WASHINGTON — A day before the Senate Foreign Relations Committee will consider a revised version of a measure that would strip US funding to the Palestinian Authority over its practice of paying terrorists and their families, the most powerful pro-Israel lobby in Washington broke its silence and came out in support of the bill.
The American Israel Public Affairs Committee (AIPAC) urged the panel on Wednesday to vote yes on the Taylor Force Act, as it is due to meet on Thursday and the bill is on the agenda. Passage would send the bill to the entire Senate chamber.
For the last several months — since South Carolina Sen. Lindsey Graham (R) introduced the motion in February — AIPAC has refrained from unequivocally endorsing the bill, instead saying simply that it supported its principle objective.
But after the Senate unveiled an updated version Tuesday, AIPAC extended the legislation its full embrace.
The new text incorporates some of the concerns expressed among committee members, like allowing for continued funding to the PA for humanitarian efforts and security cooperation, but it does not include a waiver that would grant the US president the ability to disregard the law on national security grounds.
AIPAC signaled on Wednesday that the provisions were critical for earning its backing.
“The Taylor Force Act does not affect US funding for security cooperation, nor does it cut humanitarian programs if the US government can certify that the PA is taking credible steps to end violence against Israelis and Americans,” the group said on Twitter.
The group sent a letter to senators urging them to support the revised bill.
“We are hopeful that the Senate Foreign Relations Committee markup will produce a strong, bipartisan bill that will send a very clear message to the Palestinian Authority: Stop these payments to terrorists and their families or your assistance will be cut.”
Other provisions of the bill call on “all donor countries” to “cease direct budgetary support until the Palestinian Authority stops all payments incentivizing terror” and requires the PA to revoke any laws that result in terrorists being compensated.
The State Department, furthermore, would be mandated to put out an annual, declassified report detailing the PA’s practices regarding cash payments that reward terrorism.
The bill is named after a former US army officer who was stabbed to death by a Palestinian assailant while visiting Tel Aviv in March 2016.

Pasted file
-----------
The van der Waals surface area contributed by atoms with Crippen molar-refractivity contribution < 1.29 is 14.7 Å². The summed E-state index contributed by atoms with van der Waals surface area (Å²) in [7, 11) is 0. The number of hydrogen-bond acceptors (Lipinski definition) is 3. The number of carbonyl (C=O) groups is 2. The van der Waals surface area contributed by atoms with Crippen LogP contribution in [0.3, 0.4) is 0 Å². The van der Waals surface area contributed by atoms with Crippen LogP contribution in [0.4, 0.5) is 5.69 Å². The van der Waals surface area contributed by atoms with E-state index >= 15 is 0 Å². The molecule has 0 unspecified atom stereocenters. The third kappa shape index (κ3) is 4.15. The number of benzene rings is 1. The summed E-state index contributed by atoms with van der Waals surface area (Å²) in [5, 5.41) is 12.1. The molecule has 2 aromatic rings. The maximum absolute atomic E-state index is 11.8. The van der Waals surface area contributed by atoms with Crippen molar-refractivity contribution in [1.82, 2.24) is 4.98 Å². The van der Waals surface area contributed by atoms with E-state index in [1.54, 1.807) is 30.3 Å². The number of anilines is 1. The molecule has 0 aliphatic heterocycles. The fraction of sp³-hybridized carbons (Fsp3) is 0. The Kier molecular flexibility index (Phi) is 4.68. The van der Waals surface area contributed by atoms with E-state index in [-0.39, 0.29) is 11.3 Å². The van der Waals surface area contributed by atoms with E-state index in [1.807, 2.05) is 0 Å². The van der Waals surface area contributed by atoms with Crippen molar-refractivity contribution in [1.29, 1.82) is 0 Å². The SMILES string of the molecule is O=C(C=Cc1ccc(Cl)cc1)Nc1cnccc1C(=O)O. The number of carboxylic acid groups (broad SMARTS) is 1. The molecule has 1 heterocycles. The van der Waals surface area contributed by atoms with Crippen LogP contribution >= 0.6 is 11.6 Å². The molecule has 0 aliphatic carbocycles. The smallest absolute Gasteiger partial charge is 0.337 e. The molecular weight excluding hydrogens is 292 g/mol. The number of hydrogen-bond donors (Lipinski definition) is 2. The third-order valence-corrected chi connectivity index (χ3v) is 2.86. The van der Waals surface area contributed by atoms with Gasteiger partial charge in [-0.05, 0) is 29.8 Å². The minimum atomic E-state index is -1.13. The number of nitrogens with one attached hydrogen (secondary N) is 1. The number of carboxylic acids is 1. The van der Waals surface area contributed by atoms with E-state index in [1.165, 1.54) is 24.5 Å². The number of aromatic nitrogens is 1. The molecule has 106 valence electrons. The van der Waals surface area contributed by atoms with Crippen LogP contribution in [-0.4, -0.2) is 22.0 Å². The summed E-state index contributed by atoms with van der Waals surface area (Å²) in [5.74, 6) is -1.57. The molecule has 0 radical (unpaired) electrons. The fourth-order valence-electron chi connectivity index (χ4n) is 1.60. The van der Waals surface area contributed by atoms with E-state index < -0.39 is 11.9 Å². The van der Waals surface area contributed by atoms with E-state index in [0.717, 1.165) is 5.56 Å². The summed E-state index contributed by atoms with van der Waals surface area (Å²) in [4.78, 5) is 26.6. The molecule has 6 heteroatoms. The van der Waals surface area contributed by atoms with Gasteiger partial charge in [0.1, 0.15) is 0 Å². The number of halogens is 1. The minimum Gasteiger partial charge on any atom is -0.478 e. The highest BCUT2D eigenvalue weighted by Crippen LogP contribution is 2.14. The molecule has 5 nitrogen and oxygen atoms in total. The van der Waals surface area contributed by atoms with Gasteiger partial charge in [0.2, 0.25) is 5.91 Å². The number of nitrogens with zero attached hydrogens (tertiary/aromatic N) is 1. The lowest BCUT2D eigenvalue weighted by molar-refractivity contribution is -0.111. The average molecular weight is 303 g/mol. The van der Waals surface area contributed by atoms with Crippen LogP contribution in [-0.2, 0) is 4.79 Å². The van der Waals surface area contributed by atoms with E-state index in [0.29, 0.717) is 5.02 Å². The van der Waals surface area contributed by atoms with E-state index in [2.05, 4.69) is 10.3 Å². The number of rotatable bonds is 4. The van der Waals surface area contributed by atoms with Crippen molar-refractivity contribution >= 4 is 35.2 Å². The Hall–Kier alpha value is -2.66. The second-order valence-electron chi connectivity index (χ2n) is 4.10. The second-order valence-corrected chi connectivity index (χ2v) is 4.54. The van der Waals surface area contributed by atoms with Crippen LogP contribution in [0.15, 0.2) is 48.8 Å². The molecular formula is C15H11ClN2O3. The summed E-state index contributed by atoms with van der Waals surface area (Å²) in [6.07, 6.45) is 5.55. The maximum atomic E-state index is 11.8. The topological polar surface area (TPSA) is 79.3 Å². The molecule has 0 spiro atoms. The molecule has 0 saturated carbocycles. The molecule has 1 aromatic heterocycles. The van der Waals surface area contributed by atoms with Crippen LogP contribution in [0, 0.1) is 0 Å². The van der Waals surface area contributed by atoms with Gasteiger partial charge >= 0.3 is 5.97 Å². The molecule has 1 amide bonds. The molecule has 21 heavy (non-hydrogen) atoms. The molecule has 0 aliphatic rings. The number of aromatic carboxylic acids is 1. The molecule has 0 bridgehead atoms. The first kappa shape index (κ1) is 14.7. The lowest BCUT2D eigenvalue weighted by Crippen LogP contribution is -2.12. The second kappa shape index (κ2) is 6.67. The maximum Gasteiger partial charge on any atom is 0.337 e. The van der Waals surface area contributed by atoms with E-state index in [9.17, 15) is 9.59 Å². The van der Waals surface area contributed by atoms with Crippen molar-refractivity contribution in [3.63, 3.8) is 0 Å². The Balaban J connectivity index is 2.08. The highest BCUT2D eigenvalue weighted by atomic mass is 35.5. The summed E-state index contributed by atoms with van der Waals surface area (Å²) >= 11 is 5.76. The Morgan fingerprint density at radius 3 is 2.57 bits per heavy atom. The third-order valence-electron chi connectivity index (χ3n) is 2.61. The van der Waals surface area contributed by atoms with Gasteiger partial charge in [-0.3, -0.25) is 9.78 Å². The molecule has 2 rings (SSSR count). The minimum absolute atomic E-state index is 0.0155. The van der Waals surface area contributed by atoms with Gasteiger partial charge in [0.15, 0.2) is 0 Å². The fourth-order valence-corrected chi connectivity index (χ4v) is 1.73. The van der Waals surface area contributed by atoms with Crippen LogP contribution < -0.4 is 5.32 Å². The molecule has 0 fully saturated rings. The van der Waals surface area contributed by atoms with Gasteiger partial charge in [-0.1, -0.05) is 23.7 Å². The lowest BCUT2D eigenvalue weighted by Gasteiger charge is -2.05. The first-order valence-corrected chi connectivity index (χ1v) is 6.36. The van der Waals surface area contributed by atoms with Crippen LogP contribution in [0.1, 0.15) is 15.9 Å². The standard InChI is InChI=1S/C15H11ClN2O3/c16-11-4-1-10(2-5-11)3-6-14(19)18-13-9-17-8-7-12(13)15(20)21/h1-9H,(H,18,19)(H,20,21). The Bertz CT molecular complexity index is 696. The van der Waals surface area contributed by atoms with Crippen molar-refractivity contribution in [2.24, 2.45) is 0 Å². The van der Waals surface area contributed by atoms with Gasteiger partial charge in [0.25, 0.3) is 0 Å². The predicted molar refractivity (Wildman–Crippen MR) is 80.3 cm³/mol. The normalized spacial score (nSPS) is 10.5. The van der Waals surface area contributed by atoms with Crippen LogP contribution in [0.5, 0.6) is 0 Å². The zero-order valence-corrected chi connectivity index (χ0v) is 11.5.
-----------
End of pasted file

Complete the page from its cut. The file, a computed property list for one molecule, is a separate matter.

US President Donald Trump announced last month that he supported the bill’s goals but did not unequivocally endorse it. That was, however, before the latest version was released.
“While the administration agrees with the high-level goals of the Taylor Force Act, it is currently in Congress’s hands and we will continue to closely monitor the specifics of the legislation,” a White House official told The Times of Israel last month.
Initially, the administration was quiet on the bill, leaving some on Capitol Hill questioning whether Trump and his team feared it would disrupt their attempts to broker a peace deal between Israel and the Palestinians, a “top priority” for the White House.
But Trump did reportedly confront PA President Mahmoud Abbas about Palestinian terror payments during their May meetings in Washington and Bethlehem.
There has also been speculation that the Israeli government did not actually support the measure. Israel’s Ambassador to the US Ron Dermer tried to quell those suspicions during his address to the Christians United for Israel’s annual conference two weeks ago.
“Israel believes that the United States should end economic assistance to any government that pays people to kill Jews,” he told a crowd at the Christians United for Israel’s annual conference in Washington. “Period.”
“I can assure you that Israel is not the slightest bit concerned that the Taylor Force Act will pass,” he added. “Israel would be concerned if the Taylor Force Act didn’t pass.”
According to a recently published Israeli report, the Palestinian Authority’s 2017 budget for payments to inmates in Israeli prisons and so-called “families of martyrs” is equal in sum to about half of the foreign aid Ramallah expects to receive this year.
Moreover, the PA Finance Ministry’s 2017 budget, published on its website earlier in July, said that salaries to incarcerated and released Palestinian prisoners, many of whom are convicted for terrorism, will amount to NIS 552 million ($153.4 million) this calendar year.
The United States currently gives the PA nearly $500 million in annual aid. The legislation would allow only the portion designated for security assistance — roughly $60 million — to remain in place.